In 2005, I was appointed to Tsukuba University, where I established the Artificial Intelligence Laboratory to carry out new research to support human beings by fusing human intelligence with the functions of machines. It is essential that people understand artificial intelligence so that it can help to support them. Technologies that empower people are technologies that give each and every human being the power to live freely as he or she desires. They are closely related to research on artificial intelligence. The academic domain to which this program belongs is interdisciplinary human informatics, which also includes artificial intelligence. Our aim is to train PhD candidates systematically to master the ability to design systems to empower human beings, through interdisciplinary cooperation with the fields of psychology, medicine, and the arts in addition to informatics and engineering. The competencies (abilities) identified for purposes of human-resources development also can be said to be properties that are essential to global leaders. These consist of cross-functional abilities combining the ability to take an overview of a subject and multifaceted thinking, expressive abilities to understand and describe the essence of a technology or topic, and practical abilities to achieve goals together with teammates from diverse backgrounds. While being a leader is a role, leadership is not a talent but an acquired skill. The same is true of entrepreneurship. Here, students can learn the knowledge and methods to implement in society the basic research and technologies learned in the university. Think of it as an opportunity to improve your own ability to change the world.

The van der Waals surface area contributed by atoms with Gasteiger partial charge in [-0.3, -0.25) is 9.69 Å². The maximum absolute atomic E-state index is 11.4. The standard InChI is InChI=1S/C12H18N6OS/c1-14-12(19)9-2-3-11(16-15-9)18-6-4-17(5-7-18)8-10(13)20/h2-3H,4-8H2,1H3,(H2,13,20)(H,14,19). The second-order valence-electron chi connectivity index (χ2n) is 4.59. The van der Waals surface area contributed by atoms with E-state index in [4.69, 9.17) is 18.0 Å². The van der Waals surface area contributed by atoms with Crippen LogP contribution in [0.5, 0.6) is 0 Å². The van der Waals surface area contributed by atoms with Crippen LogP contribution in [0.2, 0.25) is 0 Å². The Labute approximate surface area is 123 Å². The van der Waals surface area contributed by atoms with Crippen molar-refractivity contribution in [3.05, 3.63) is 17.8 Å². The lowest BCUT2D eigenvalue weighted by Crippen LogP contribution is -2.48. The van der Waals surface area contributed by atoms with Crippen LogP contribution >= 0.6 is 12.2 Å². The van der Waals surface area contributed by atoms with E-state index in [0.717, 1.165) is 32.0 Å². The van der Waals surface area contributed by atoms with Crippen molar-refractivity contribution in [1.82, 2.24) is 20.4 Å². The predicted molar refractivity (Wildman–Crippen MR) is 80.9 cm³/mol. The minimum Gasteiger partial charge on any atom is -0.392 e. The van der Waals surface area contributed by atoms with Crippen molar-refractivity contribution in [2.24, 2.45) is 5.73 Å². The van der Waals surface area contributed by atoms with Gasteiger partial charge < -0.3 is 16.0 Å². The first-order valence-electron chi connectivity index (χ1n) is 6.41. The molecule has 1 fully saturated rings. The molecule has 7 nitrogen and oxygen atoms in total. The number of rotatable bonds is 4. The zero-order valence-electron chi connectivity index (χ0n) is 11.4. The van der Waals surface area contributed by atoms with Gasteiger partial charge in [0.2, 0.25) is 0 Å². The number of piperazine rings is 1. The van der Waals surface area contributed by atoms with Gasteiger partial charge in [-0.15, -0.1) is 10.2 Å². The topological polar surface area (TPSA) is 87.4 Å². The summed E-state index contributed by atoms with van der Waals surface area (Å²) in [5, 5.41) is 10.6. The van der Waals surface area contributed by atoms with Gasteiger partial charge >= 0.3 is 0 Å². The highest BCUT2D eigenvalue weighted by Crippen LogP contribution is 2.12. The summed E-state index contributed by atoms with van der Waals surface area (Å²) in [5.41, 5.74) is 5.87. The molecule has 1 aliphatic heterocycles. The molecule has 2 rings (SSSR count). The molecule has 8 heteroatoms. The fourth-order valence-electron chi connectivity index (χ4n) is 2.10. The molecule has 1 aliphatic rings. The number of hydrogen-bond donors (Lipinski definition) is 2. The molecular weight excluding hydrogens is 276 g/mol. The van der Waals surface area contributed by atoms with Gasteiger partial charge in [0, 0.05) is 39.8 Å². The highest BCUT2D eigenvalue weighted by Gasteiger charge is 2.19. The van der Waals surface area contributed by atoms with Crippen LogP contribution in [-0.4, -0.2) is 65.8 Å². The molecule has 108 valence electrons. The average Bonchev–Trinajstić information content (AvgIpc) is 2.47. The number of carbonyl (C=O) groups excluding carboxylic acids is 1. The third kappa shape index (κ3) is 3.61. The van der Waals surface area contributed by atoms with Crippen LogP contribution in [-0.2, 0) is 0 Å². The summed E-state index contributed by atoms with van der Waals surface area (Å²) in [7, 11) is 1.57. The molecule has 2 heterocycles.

When I took this office at the University of Tsukuba in 1986, I launched “haptics”, which is a field of research related to tactile sense and kinetic sense presentation technology, for the first time in the world. Because tactile and kinetic senses are hard to understand without experience, I emphasized demonstrative forms of presentation. Through such efforts, the number of researchers in this field have increased, and in 2005, we materialized a world conference entitled World Haptics.
To share innovative technology with the world, we must go beyond the boundaries of peers and have broader contact with the society. Accordingly, we have advocated a form of expression called “device art”, in which art displays the essence of technology. Even an excellent technology may be buried in the laboratory unless it is properly expressed. For example, Gutenberg was not the first person to invent printing technology, but he left his mark on history for his excellence in fonts and contents.
The qualities required for global leaders, which can be drawn out of my activities to date, are “Presentation Ability” to express the essence of technology in the proper manner, “Frontline Ability” to complete the exhibition that offers actual experience, and “Interdisciplinary Ability” to cross the border between engineering and arts, which have different evaluation systems. This Program aims to systematically develop talents within this broad framework of designing systems to empower people.
The MEXT global COE on Cybernics: fusion of human, machine, and information systems, successfully helped build the framework to explore talent development and international education and research in the field of human assistive technology. This COE has evolved into the “Supplementation” area in the Ph.D. Program in Empowerment Informatics, which is a degree program that aims to assist people’s independent lives and solve common issues in human society.